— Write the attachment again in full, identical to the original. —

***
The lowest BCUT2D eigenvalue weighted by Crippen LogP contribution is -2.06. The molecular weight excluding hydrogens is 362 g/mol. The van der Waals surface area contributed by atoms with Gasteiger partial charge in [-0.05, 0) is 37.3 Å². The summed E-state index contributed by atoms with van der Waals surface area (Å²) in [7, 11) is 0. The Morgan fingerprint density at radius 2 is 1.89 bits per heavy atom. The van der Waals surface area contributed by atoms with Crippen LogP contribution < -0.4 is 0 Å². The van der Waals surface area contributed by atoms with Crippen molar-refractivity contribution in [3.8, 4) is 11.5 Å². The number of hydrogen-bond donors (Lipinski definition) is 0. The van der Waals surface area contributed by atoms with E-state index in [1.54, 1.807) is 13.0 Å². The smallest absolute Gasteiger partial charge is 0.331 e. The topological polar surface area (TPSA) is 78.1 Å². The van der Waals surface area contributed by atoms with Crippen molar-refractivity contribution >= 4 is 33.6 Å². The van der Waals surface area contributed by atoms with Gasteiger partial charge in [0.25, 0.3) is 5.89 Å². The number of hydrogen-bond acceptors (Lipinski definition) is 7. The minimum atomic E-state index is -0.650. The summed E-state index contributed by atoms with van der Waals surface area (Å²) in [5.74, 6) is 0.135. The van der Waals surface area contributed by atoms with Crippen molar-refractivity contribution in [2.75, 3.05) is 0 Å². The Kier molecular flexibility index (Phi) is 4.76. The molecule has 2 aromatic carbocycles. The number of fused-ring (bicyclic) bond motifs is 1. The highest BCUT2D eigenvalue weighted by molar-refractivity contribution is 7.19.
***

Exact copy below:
The lowest BCUT2D eigenvalue weighted by Crippen LogP contribution is -2.06. The molecular weight excluding hydrogens is 362 g/mol. The van der Waals surface area contributed by atoms with Gasteiger partial charge in [-0.05, 0) is 37.3 Å². The summed E-state index contributed by atoms with van der Waals surface area (Å²) in [7, 11) is 0. The Morgan fingerprint density at radius 2 is 1.89 bits per heavy atom. The van der Waals surface area contributed by atoms with Crippen LogP contribution < -0.4 is 0 Å². The van der Waals surface area contributed by atoms with Crippen molar-refractivity contribution in [3.8, 4) is 11.5 Å². The number of hydrogen-bond donors (Lipinski definition) is 0. The van der Waals surface area contributed by atoms with E-state index in [1.54, 1.807) is 13.0 Å². The smallest absolute Gasteiger partial charge is 0.331 e. The topological polar surface area (TPSA) is 78.1 Å². The van der Waals surface area contributed by atoms with Crippen molar-refractivity contribution >= 4 is 33.6 Å². The van der Waals surface area contributed by atoms with Gasteiger partial charge in [0.25, 0.3) is 5.89 Å². The number of hydrogen-bond acceptors (Lipinski definition) is 7. The minimum atomic E-state index is -0.650. The summed E-state index contributed by atoms with van der Waals surface area (Å²) in [5.74, 6) is 0.135. The van der Waals surface area contributed by atoms with Crippen molar-refractivity contribution in [2.75, 3.05) is 0 Å². The Kier molecular flexibility index (Phi) is 4.76. The molecule has 2 aromatic carbocycles. The number of fused-ring (bicyclic) bond motifs is 1. The highest BCUT2D eigenvalue weighted by molar-refractivity contribution is 7.19.